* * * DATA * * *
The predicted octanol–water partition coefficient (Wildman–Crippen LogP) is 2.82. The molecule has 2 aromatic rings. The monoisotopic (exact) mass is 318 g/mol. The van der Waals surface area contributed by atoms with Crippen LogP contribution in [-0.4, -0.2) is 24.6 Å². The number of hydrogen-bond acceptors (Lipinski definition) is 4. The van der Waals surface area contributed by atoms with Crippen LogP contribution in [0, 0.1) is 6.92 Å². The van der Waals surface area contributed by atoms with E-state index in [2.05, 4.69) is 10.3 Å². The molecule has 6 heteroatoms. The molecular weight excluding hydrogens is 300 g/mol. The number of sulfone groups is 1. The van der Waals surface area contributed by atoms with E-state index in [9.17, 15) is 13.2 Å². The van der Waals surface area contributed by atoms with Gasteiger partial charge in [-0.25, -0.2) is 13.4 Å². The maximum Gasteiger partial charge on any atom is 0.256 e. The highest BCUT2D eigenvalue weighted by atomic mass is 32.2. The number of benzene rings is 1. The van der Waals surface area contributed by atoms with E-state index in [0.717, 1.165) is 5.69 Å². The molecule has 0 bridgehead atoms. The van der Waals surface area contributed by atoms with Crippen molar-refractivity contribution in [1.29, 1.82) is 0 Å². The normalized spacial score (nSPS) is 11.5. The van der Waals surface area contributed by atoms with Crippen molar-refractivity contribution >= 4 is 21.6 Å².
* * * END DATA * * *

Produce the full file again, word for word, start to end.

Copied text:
The predicted octanol–water partition coefficient (Wildman–Crippen LogP) is 2.82. The molecule has 2 aromatic rings. The monoisotopic (exact) mass is 318 g/mol. The van der Waals surface area contributed by atoms with Crippen LogP contribution in [-0.4, -0.2) is 24.6 Å². The number of hydrogen-bond acceptors (Lipinski definition) is 4. The van der Waals surface area contributed by atoms with Crippen LogP contribution in [0, 0.1) is 6.92 Å². The van der Waals surface area contributed by atoms with E-state index in [2.05, 4.69) is 10.3 Å². The molecule has 6 heteroatoms. The molecular weight excluding hydrogens is 300 g/mol. The number of sulfone groups is 1. The van der Waals surface area contributed by atoms with E-state index in [9.17, 15) is 13.2 Å². The van der Waals surface area contributed by atoms with Gasteiger partial charge in [-0.25, -0.2) is 13.4 Å². The maximum Gasteiger partial charge on any atom is 0.256 e. The highest BCUT2D eigenvalue weighted by atomic mass is 32.2. The number of benzene rings is 1. The van der Waals surface area contributed by atoms with E-state index in [0.717, 1.165) is 5.69 Å². The molecule has 0 bridgehead atoms. The van der Waals surface area contributed by atoms with Crippen molar-refractivity contribution in [1.29, 1.82) is 0 Å². The normalized spacial score (nSPS) is 11.5. The van der Waals surface area contributed by atoms with Crippen molar-refractivity contribution >= 4 is 21.6 Å².